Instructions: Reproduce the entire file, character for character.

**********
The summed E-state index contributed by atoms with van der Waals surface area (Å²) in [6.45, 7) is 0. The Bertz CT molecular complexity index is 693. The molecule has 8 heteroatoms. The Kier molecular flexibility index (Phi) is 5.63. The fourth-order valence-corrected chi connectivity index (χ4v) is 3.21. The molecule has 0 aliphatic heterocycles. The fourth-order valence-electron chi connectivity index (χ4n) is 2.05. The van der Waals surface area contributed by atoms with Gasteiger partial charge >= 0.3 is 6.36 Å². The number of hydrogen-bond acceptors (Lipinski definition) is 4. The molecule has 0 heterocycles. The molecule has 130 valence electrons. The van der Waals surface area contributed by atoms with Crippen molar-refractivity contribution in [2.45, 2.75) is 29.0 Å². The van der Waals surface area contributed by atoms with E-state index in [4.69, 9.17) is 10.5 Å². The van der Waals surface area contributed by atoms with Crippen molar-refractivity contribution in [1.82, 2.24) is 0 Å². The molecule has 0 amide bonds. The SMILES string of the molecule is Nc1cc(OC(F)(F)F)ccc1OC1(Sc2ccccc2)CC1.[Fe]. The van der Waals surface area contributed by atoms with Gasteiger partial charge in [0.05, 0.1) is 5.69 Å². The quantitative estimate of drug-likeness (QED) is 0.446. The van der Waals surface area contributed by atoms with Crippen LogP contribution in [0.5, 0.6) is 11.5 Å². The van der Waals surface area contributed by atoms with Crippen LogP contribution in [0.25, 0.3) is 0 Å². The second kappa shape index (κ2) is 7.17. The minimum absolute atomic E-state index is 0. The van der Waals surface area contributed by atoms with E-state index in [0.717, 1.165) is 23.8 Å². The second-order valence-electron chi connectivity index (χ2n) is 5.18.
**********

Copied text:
The summed E-state index contributed by atoms with van der Waals surface area (Å²) in [6.45, 7) is 0. The Bertz CT molecular complexity index is 693. The molecule has 8 heteroatoms. The Kier molecular flexibility index (Phi) is 5.63. The fourth-order valence-corrected chi connectivity index (χ4v) is 3.21. The molecule has 0 aliphatic heterocycles. The fourth-order valence-electron chi connectivity index (χ4n) is 2.05. The van der Waals surface area contributed by atoms with Gasteiger partial charge >= 0.3 is 6.36 Å². The number of hydrogen-bond acceptors (Lipinski definition) is 4. The molecule has 0 heterocycles. The molecule has 130 valence electrons. The van der Waals surface area contributed by atoms with Crippen molar-refractivity contribution in [2.45, 2.75) is 29.0 Å². The van der Waals surface area contributed by atoms with E-state index in [4.69, 9.17) is 10.5 Å². The van der Waals surface area contributed by atoms with Crippen molar-refractivity contribution in [1.82, 2.24) is 0 Å². The molecule has 0 amide bonds. The SMILES string of the molecule is Nc1cc(OC(F)(F)F)ccc1OC1(Sc2ccccc2)CC1.[Fe]. The van der Waals surface area contributed by atoms with Gasteiger partial charge in [0.05, 0.1) is 5.69 Å². The quantitative estimate of drug-likeness (QED) is 0.446. The van der Waals surface area contributed by atoms with Crippen LogP contribution in [0.5, 0.6) is 11.5 Å². The van der Waals surface area contributed by atoms with Crippen LogP contribution in [0.25, 0.3) is 0 Å². The second kappa shape index (κ2) is 7.17. The minimum absolute atomic E-state index is 0. The van der Waals surface area contributed by atoms with E-state index in [0.717, 1.165) is 23.8 Å². The second-order valence-electron chi connectivity index (χ2n) is 5.18.